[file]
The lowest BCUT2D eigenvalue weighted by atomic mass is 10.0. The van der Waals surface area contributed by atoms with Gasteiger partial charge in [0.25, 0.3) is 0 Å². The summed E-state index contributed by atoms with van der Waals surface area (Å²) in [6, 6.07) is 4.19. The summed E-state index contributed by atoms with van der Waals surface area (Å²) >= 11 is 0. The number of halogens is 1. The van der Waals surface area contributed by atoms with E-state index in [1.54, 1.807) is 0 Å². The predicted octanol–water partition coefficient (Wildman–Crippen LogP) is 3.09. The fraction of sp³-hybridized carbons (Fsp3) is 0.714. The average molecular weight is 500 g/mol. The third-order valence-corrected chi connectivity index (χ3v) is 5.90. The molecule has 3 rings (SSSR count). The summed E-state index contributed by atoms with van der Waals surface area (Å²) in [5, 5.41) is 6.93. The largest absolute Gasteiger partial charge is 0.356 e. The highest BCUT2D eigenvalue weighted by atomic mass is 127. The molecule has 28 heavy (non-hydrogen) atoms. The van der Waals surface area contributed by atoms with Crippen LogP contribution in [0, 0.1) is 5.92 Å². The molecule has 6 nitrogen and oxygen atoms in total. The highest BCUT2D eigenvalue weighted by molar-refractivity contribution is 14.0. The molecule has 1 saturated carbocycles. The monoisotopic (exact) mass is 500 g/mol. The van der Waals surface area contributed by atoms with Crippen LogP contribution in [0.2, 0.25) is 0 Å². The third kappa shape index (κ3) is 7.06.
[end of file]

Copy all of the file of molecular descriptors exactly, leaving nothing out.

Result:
The lowest BCUT2D eigenvalue weighted by atomic mass is 10.0. The van der Waals surface area contributed by atoms with Gasteiger partial charge in [0.25, 0.3) is 0 Å². The summed E-state index contributed by atoms with van der Waals surface area (Å²) in [6, 6.07) is 4.19. The summed E-state index contributed by atoms with van der Waals surface area (Å²) >= 11 is 0. The number of halogens is 1. The van der Waals surface area contributed by atoms with E-state index in [1.54, 1.807) is 0 Å². The predicted octanol–water partition coefficient (Wildman–Crippen LogP) is 3.09. The fraction of sp³-hybridized carbons (Fsp3) is 0.714. The average molecular weight is 500 g/mol. The third-order valence-corrected chi connectivity index (χ3v) is 5.90. The molecule has 3 rings (SSSR count). The summed E-state index contributed by atoms with van der Waals surface area (Å²) in [5, 5.41) is 6.93. The largest absolute Gasteiger partial charge is 0.356 e. The highest BCUT2D eigenvalue weighted by atomic mass is 127. The molecule has 28 heavy (non-hydrogen) atoms. The van der Waals surface area contributed by atoms with Crippen LogP contribution in [0, 0.1) is 5.92 Å². The molecule has 6 nitrogen and oxygen atoms in total. The highest BCUT2D eigenvalue weighted by molar-refractivity contribution is 14.0. The molecule has 1 saturated carbocycles. The monoisotopic (exact) mass is 500 g/mol. The van der Waals surface area contributed by atoms with Crippen LogP contribution in [0.2, 0.25) is 0 Å². The third kappa shape index (κ3) is 7.06.